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Discussion Starter #1
So my other issue with the coil packs is fixed, now to go onto my last issue the brakes were replaced about 9 months ago, rotors are still perfectly smooth on both sides, my brakes have started squealing and making a whirling noise only when I brake, i have ceramic brakes and installed those less then 15k miles ago, is it possible for them to already be worn out
 

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Ceramic brakes are just more noisy anyway cuz they're harder than OEM. Squeaking and grinding noises are fairly common complaints... squeaks can usually be solved by some grease or teflon shim on the back of the pad... Griding might be buildup of brake dust btwn the pads and rotors.
If you're really concerned, take it back to where you had it done and ask them to check everything. While they have the stuff apart they can clean up the pads and ensure they add grease/shim to the backs if it's not already there.
Personally I don't bother with ceramics. Regular pads are fine for a Focus unless you're tracking it.
 

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Many vehicles today come from the factory with ceramic brakes this includes Ford products. This has been the norm for well over a decade if not more.

Ceramic pads are actually not the best for the track. They are for long life and low dust. Ceramic brakes are quiet much quieter than semi-metallic.
But if you don't properly clean and lube the brakes are doomed to make noise.

Not trying to be a jerk at all.






Sent from my LG-LS997 using Tapatalk
 

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Right. Well, I suppose brakes are like so many other aspects of vehicles, in that everyone seems to have a different take. Its been my experience that ceramics for a daily are noisier. And there's no shortage of complaints online about noisy ceramics too.
Whatever the case, we also don't know exactly what type or quality the OP purchased. RockAuto has ceramics for the Focus ranging from $13 a front set to $50 a front set. If they were on the cheaper end of that price range I wouldn't be surprised with increased noise no matter what they're made of.
Original advice still applies. If he's that concerned, he should have them looked at to be sure he doesn't have a sticky caliper or something that wore them down prematurely; and have them cleaned/greased/shimmed while they're apart.
 

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If you remove the right angle contact point at the leading edge of the pad or shoe with a deep angle any noise pretty much goes away. No need for any shims or gunk on back of parts.

In this thread we might get somewhere if somebody was smart enough to figure out which end of car is making the noise and whether disc or drum there.

If that's not too hard.
 

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Discussion Starter #6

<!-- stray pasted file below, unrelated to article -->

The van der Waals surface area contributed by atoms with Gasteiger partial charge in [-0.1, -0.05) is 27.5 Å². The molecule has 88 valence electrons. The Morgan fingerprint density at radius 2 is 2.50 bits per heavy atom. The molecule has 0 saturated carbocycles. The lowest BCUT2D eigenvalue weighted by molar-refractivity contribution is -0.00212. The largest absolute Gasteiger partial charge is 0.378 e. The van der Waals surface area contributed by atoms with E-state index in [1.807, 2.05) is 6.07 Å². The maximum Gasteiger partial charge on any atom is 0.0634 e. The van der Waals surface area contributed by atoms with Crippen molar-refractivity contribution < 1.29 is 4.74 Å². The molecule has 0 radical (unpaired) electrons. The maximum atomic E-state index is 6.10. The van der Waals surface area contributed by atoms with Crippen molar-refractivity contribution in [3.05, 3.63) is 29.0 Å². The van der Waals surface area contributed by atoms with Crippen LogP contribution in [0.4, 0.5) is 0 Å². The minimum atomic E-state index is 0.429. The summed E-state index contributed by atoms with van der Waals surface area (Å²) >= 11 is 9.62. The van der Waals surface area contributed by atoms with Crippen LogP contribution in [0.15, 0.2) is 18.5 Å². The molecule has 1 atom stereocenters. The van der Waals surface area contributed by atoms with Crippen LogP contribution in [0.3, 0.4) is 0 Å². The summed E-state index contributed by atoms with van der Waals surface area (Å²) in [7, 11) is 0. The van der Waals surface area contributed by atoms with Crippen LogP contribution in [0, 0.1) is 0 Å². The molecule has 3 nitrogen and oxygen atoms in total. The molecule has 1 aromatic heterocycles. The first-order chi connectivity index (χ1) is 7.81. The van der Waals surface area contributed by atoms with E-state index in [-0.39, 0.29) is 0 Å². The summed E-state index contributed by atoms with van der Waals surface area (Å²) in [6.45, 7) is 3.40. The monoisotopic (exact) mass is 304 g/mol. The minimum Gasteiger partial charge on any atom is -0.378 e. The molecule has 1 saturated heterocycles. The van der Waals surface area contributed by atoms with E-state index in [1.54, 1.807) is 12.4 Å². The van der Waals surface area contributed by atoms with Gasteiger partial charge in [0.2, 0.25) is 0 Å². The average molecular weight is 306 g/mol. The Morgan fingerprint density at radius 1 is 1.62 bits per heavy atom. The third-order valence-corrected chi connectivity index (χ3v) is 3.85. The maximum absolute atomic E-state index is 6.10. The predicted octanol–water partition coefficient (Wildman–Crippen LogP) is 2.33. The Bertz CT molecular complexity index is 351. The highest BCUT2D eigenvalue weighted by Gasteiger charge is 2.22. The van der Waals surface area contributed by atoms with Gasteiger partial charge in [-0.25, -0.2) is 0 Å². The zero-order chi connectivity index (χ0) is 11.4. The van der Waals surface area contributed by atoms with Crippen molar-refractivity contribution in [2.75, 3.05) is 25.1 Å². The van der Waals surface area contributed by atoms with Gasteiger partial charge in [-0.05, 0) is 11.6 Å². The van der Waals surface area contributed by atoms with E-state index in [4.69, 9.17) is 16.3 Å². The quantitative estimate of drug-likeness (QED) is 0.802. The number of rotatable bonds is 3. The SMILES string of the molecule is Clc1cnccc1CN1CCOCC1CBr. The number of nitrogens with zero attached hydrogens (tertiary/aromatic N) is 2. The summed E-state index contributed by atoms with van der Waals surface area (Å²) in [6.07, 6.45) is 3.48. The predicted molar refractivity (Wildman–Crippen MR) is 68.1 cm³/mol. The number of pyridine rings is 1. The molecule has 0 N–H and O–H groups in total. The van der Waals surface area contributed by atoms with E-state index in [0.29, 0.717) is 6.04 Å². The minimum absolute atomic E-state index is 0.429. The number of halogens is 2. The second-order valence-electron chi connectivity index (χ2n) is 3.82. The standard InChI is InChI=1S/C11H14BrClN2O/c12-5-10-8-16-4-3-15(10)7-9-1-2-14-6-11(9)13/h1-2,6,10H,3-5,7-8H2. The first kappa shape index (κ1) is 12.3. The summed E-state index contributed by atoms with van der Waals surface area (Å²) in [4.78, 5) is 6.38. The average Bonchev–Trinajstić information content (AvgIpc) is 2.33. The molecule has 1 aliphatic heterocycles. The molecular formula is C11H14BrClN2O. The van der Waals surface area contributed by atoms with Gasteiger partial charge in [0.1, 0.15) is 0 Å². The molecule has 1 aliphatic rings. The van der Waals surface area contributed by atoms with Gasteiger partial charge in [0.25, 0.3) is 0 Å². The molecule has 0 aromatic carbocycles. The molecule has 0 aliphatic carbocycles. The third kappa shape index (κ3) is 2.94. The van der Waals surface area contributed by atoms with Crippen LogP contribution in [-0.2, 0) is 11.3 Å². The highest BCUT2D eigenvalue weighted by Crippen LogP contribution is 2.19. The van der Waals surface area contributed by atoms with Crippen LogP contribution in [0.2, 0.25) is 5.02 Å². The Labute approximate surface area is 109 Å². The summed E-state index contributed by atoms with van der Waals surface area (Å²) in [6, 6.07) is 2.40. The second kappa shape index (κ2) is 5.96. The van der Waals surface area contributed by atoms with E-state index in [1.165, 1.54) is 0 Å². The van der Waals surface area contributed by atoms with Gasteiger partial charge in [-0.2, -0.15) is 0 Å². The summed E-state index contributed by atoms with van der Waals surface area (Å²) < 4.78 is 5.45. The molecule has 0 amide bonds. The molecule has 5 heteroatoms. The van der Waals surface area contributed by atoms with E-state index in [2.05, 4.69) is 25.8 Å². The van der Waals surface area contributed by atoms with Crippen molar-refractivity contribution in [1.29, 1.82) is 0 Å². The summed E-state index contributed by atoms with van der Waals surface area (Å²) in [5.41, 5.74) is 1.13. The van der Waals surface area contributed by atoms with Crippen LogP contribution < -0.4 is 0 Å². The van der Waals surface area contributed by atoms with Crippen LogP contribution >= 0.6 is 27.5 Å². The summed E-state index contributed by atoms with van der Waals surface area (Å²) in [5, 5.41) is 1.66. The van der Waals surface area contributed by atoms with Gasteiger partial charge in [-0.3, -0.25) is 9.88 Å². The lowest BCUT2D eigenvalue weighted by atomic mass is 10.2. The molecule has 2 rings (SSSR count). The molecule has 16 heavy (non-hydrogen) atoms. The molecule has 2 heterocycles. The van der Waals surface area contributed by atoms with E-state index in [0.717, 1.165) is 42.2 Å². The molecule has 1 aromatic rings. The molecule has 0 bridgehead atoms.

Right. Well, I suppose brakes are like so many other aspects of vehicles, in that everyone seems to have a different take. Its been my experience that ceramics for a daily are noisier. And there's no shortage of complaints online about noisy ceramics too.
Whatever the case, we also don't know exactly what type or quality the OP purchased. RockAuto has ceramics for the Focus ranging from $13 a front set to $50 a front set. If they were on the cheaper end of that price range I wouldn't be surprised with increased noise no matter what they're made of.
Original advice still applies. If he's that concerned, he should have them looked at to be sure he doesn't have a sticky caliper or something that wore them down prematurely; and have them cleaned/greased/shimmed while they're apart.
they are Duralast Gold 45$ for the set
 

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Discussion Starter #8
Ceramic brakes are just more noisy anyway cuz they're harder than OEM. Squeaking and grinding noises are fairly common complaints... squeaks can usually be solved by some grease or teflon shim on the back of the pad... Griding might be buildup of brake dust btwn the pads and rotors.
If you're really concerned, take it back to where you had it done and ask them to check everything. While they have the stuff apart they can clean up the pads and ensure they add grease/shim to the backs if it's not already there.
Personally I don't bother with ceramics. Regular pads are fine for a Focus unless you're tracking it.
We did the brakes ourselves well a mechanic friend of mine did
 

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Discussion Starter #9
Right. Well, I suppose brakes are like so many other aspects of vehicles, in that everyone seems to have a different take. Its been my experience that ceramics for a daily are noisier. And there's no shortage of complaints online about noisy ceramics too.